Nursing Moms Get Free Breast Pumps From Health Law

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Health insurance plans now have to cover the full cost of breast pumps for nursing mothers. This is the result of a provision in the Affordable Care Act (aka Obamacare), and the new rule took effect for many people at the start of this year.

It’s led to a boom in the sale of the pumps, which can cost hundreds of dollars.

Yummy Mummy, a little boutique on New York’s Upper East Side, has suddenly become a health care provider/online superstore. The company has been hiring like crazy, and just opened an online call center and a warehouse in Illinois. Yummy Mummy even hired somebody to talk to customers’ health insurance companies.

And new moms now seem more likely to splurge on fancy new breast pumps. Caroline Shany, a Yummy Mummy customer, spent her own money to buy a breast pump for her first baby. She may buy another one now because insurance will pick up the tab.

“Why not?” she says.

Weird things happen when you take price out of the equation for consumers. For one thing, they stop looking for the best price. But even though breast pumps are free for new moms, somebody has to pay for them.

“Health insurance premiums are driven by how much we spend on health care,” says Harvard health economist Katherine Baicker. “The more things that are covered by health insurance policies, the more premiums have to rise to cover that spending.”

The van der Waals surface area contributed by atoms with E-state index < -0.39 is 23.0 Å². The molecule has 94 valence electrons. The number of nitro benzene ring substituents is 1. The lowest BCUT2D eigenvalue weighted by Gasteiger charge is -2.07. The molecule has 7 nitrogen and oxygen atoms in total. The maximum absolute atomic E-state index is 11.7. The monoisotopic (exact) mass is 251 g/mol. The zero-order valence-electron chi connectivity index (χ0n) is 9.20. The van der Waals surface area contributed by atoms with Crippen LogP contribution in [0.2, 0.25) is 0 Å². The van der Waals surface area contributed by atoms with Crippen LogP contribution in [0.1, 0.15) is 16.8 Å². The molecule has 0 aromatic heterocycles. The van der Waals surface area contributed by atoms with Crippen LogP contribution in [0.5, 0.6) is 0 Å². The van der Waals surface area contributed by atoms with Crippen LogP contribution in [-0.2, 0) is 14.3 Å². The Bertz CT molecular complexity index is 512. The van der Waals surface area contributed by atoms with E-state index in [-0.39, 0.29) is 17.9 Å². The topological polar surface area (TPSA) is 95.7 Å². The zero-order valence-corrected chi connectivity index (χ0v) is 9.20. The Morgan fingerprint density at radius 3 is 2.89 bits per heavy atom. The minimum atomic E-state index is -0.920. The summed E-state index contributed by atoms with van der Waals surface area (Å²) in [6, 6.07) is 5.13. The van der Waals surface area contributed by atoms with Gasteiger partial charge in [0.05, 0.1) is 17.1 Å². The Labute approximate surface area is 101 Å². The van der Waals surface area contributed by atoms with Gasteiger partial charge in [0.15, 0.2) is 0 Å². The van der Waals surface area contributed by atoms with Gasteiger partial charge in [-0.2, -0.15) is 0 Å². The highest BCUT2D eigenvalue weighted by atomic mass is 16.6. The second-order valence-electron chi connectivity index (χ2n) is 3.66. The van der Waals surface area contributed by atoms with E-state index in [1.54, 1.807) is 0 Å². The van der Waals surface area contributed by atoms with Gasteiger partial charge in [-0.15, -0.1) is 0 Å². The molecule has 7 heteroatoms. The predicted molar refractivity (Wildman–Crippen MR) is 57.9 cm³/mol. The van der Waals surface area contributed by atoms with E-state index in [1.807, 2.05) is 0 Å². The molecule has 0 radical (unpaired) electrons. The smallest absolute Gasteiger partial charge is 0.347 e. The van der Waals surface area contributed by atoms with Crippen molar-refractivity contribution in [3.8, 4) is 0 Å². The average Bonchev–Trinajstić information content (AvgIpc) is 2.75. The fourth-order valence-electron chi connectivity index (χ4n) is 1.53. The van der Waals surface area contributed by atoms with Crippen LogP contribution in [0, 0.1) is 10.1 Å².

Advocates of requiring insurance companies to pay for breast pumps say that the measure will pay for itself in the long run.

UCLA’s School of Public Health Dr. Linda Rosenstock, who chaired the team that recommended this provision, says the science is unequivocal. Preventive-care spending upfront leads to  fewer health problems down the road.  Babies who are breast fed tend to be healthier, and paying for breast pumps should mean more babies are breastfed.

Economist Baicker isn’t sure that eliminating the cost of the breast pumps really induces much extra breastfeeding. She thinks that most of the money spent will go towards people who would have been breastfeeding anyway. “So the question is whether the value that those people get from the breast pumps is worth the cost in terms of increased health spending and increased premiums,” she says.

The outcome may depend partly on how the new rules are implemented. Insurers are still trying to figure out whether to pay for extra-fancy breast pumps, or just basic models.